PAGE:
Tuesday, October 18, 2016

Beech B-19 Sport, N9252S: Landed very hard before lip of asphalt runway















AIRCRAFT:   1975 Beech B-19 Sport; S/N MB780; N9252S

ENGINE – Lycoming O-320-E3D; S/N L-40648-27A

PROPELLER – Sensenich 74DDM6S5-0-54; Hub /N A40546

APPROXIMATE TOTAL TIME AIRFRAME: 2,399.67

ENGINE:   765.5 SMOH  (1981 OH)

PROPELLER:    2,399.67 SNEW          

AIRFRAME:  2,399.67 SNEW                    

OTHER EQUIPMENT: KX170B; AT150; CDI     

DESCRIPTION OF ACCIDENT:  Landed very hard before lip of asphalt runway. Nose gear bent. Both MLG bent. Both wings bent at wing root and leading edge. No prop strike.

DESCRIPTION OF DAMAGES:    Nose gear canted right. Both MLG bent. Wings compression damage at leading edge. One flap up, one flap down.         NO prop strike!

LOCATION OF AIRCRAFT: Enterprise, AL (KEDU)            

REMARKS: Airplane is tied down on ramp.  

Read more here:     http://www.avclaims.com/N9252S.htm

Cessna 208, Cape Air, N188SF: Incident occurred October 17, 2016 in Fort Lauderdale, Florida

http://registry.faa.gov/N188SF

FAA Flight Standards District Office: FAA Miami FSDO-19

N188SF CAPE AIR FLIGHT KAP72 CESSNA 208 AIRCRAFT, LANDED WITH GEAR RETRACTED, FORT LAUDERDALE, FLORIDA.  

Date: 17-OCT-16
Time: 13:27:00Z
Regis#: N188SF
Aircraft Make: CESSNA
Aircraft Model: 208
Event Type: Incident
Highest Injury: None
Damage: Minor
Activity: Other
Flight Phase: LANDING (LDG)
City: FORT LAUDERDALE
State: Florida

Stolp SA-300 Starduster Too, Miller Biplane LLC, N32JM: Incident occurred October 17, 2016 at Spruce Creek Airport (7FL6), Daytona Beach, Volusia County, Florida

MILLER BIPLANE LLC:   http://registry.faa.gov/N32JM

FAA Flight Standards District Office: FAA Orlando FSDO-15

AIRCRAFT ON LANDING, GROUND LOOPED, SPRUCE CREEK, DAYTONA BEACH, FLORIDA.  

Date: 17-OCT-16
Time: 22:10:00Z
Regis#: N32JM
Aircraft Make: STOLP STARDUSTER
Aircraft Model: SA300
Event Type: Incident
Highest Injury: None
Damage: Unknown
Flight Phase: LANDING (LDG)
City: DAYTONA BEACH
State: Florida

Cessna 152, R & E Airways Corp., N46953: Accident occurred October 17, 2016 in Miami, Miami-Dade County • Incident occurred September 11, 2016 in Homestead , Miami-Dade County, Florida • Incident occurred February 16, 2016 in Pembroke Pines, Broward County, Florida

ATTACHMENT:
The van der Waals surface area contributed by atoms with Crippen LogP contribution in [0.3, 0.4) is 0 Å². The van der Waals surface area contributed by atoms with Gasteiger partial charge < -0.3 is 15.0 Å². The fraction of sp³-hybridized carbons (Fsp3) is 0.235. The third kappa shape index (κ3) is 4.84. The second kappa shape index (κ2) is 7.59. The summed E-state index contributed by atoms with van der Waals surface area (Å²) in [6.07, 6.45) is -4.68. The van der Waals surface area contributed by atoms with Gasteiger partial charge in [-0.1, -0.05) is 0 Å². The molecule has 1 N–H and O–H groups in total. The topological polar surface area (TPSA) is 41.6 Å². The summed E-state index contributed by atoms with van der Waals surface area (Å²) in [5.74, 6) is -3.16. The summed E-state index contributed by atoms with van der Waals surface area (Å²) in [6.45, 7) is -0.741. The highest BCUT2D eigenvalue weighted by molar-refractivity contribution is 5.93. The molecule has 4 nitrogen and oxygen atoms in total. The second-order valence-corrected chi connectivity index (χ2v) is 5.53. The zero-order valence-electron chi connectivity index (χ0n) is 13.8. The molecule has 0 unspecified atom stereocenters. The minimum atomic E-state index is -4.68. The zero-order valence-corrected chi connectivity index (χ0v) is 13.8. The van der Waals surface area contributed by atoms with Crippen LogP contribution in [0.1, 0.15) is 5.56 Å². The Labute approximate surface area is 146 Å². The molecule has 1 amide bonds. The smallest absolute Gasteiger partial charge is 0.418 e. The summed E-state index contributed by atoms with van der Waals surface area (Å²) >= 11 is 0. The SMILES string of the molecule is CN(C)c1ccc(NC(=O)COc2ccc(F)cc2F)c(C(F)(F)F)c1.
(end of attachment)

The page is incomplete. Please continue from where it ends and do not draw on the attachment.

Aviation Accident Final Report - National Transportation Safety Board: https://app.ntsb.gov/pdf 

Docket And Docket Items -  National Transportation Safety Board: https://dms.ntsb.gov/pubdms

Aviation Accident Data Summary -  National Transportation Safety Board:  https://app.ntsb.gov/pdf

NTSB Identification: GAA17CA042
14 CFR Part 91: General Aviation
Accident occurred Monday, October 17, 2016 in Miami, FL
Probable Cause Approval Date: 01/18/2017
Aircraft: CESSNA 152, registration: N46953
Injuries: 1 Uninjured.

NTSB investigators used data provided by various entities, including, but not limited to, the Federal Aviation Administration and/or the operator and did not travel in support of this investigation to prepare this aircraft accident report.

The solo student pilot reported that after a normal taxi and run-up, he aligned the airplane on the runway centerline and started the takeoff roll. He further reported that he attempted to rotate the airplane at 50 knots and then again at 65 knots, but the airplane “couldn’t takeoff.” The student pilot subsequently reduced the power to idle and applied the brakes to abort the takeoff. During the aborted takeoff, the airplane veered off the runway to the left and encountered high grass and a water retention lake about 635 feet from the runway centerline. 

The student pilot reported that the airplane “wouldn’t respond” to his control inputs during the aborted takeoff. 

The left wing sustained substantial damage.

The operator reported in the National Transportation Safety Board Pilot/ Operator Aircraft Accident Report that the student pilot “rotated too early and got fixated on the airspeed indicator. Then the left brake was touched causing the airplane to veer to the left.” 

The Federal Aviation Administration Aviation Safety Inspector reported that he completed a postaccident examination of the airplane and found that the brakes were functional and confirmed flight control continuity.

The National Transportation Safety Board determines the probable cause(s) of this accident as follows:
The student pilot's failure to maintain directional control during the aborted takeoff, which resulted in a runway excursion.

Aviation Accident Factual Report - National Transportation Safety Board: http://app.ntsb.gov/pdf 

R & E AIRWAYS CORP: http://registry.faa.gov/N46953 

FAA Flight Standards District Office: FAA Miami FSDO-19

NTSB Identification: GAA17CA042
14 CFR Part 91: General Aviation
Accident occurred Monday, October 17, 2016 in Miami, FL
Aircraft: CESSNA 152, registration: N46953